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Funding Resources for Startups
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B2B SaaS Venture Capital
In order to understand B2B SaaS venture capital, you first need to understand what SaaS and venture capital are.
What Is SaaS?
Software-as-a-Service or SaaS involves selling software via a subscription versus a one-time licensing fee. Software is located externally in data centers and servers versus internally. This model has a number of advantages, including low start-up costs for businesses and always up-to-date versioning and security.
Customers access SaaS via a web browser, without having to install the software on their device. Although it requires internet access, SaaS gives companies a fast way to distribute software to remote employees without having to deal with licensing, installation and troubleshooting headaches. Examples of SaaS business applications include email, file sharing, customer retention software, human resources management systems and calendars.
What Is a Venture Capital Firm?
SaaS VC funding refers to individuals (angel investors) or companies (B2B SaaS venture capital firms) that inject capital into early-stage firms they believe have a high potential for growth. SaaS venture capital firms continue to invest in SaaS firms in 2020, despite a downtrend from 2019, related to the pandemic and other pressures in the market.
According to Pitchbook, Q2 2020 reflects the impact of COVID-19 lockdowns and orders to shelter in place. The VC industry remains resilient, with $500 million+ funds closing more deals (24) so far in 2020, exceeding the total for all of 2019. Enterprise venture capital investors focused more on late-stage findings than start-ups.
Overall, deal activity in the first two quarters of 2020 is less exuberant than seen in 2018 or 2019. SaaS start-ups are watching the dearth of liquidity closely, as it could impact the long-term investment funding available for individual companies. Fortunately, venture capital leans toward seeding enterprise deals, so SaaS start-ups that need cash infusions for beginning and mid-stage growth aren’t completely in the woods.
A SaaS venture capital report commissioned by Pitchbook and NVCA shows that VC funding exited 2019 with $250 billion of outstanding capital, mainly in the form of VC-backed IPOs. Meanwhile, U.S. SaaS ventures achieved a summit of $46.3 billion in 2019. Whether those numbers can return post-COVID remains to be seen.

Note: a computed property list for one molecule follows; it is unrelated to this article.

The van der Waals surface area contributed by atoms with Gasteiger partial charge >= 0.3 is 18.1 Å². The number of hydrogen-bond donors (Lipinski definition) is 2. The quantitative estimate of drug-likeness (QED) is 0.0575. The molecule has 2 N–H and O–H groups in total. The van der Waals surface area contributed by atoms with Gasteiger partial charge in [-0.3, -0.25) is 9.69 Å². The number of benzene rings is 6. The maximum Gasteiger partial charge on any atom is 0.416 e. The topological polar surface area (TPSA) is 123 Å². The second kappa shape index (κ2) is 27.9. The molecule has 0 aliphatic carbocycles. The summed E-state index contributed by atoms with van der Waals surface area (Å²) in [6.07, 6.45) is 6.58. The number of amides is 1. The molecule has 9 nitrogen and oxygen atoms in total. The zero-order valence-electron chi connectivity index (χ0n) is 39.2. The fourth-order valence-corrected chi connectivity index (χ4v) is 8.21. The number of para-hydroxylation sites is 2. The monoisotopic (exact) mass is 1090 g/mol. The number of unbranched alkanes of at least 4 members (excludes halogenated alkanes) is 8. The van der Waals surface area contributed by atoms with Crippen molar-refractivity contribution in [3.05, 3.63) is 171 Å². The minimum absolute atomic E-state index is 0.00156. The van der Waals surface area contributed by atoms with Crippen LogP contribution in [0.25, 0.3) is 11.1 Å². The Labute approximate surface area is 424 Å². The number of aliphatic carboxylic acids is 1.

Who Is Looking for SaaS VC Funding?
Founders of fledgling technology start-ups have developed a product they believe in but lack the capital to perfect and market their tool. That’s where SaaS venture firms come in. VCs are pre-seed incubators that connect new companies with funding through a B2B venture, meaning investors who specialize in getting business-to-business SaaS ventures off the ground. This process requires a selling pitch from founders and executives of small firms who want to grow their company from a few customers to a household name.
Software venture capital firms often have high expectations in return for their investment and may run you through an incubation program to reorganize your business for success. Therefore, timing is crucial.
There’s no ideal point to seek b2b venture capital but do so when you’re confident you have a product that will sell and serve business partners well. Seeking help from venture capital software companies too early can lead to many problems if you haven’t worked out a clear strategy and reliable revenue expectations.
Software Venture Capital Firms
To begin with, it’s important to understand the different stages that VC firms identify when offering to fund SaaS start-ups and emerging businesses. We’ll also take a look at some of the major venture capital firms in the industry before going deeper into the key players.
- Seed Capital: If you just started your company and don’t yet have a product or even an organized charter for your company, then you should seek seed capital. It’s tougher to find VCs that fund this stage, so the initial investment would probably be small. However, if you need money to create a sample product or to conduct market research, find investors who believe in the potential of your product.
- Startup Capital: This stage addresses companies who have a sample product and at least one full-time employee. Funding at this stage, also rare, may cover the recruitment of key management and getting the product ready to market.
- Early Stage Capital: Typically, two to three years into your company’s history, you’ve gotten the company organized and have a management team in place. At this point, you’ve survived the early growth pains and sales are growing. However, you need VC funding to increase sales and get to a break-even point.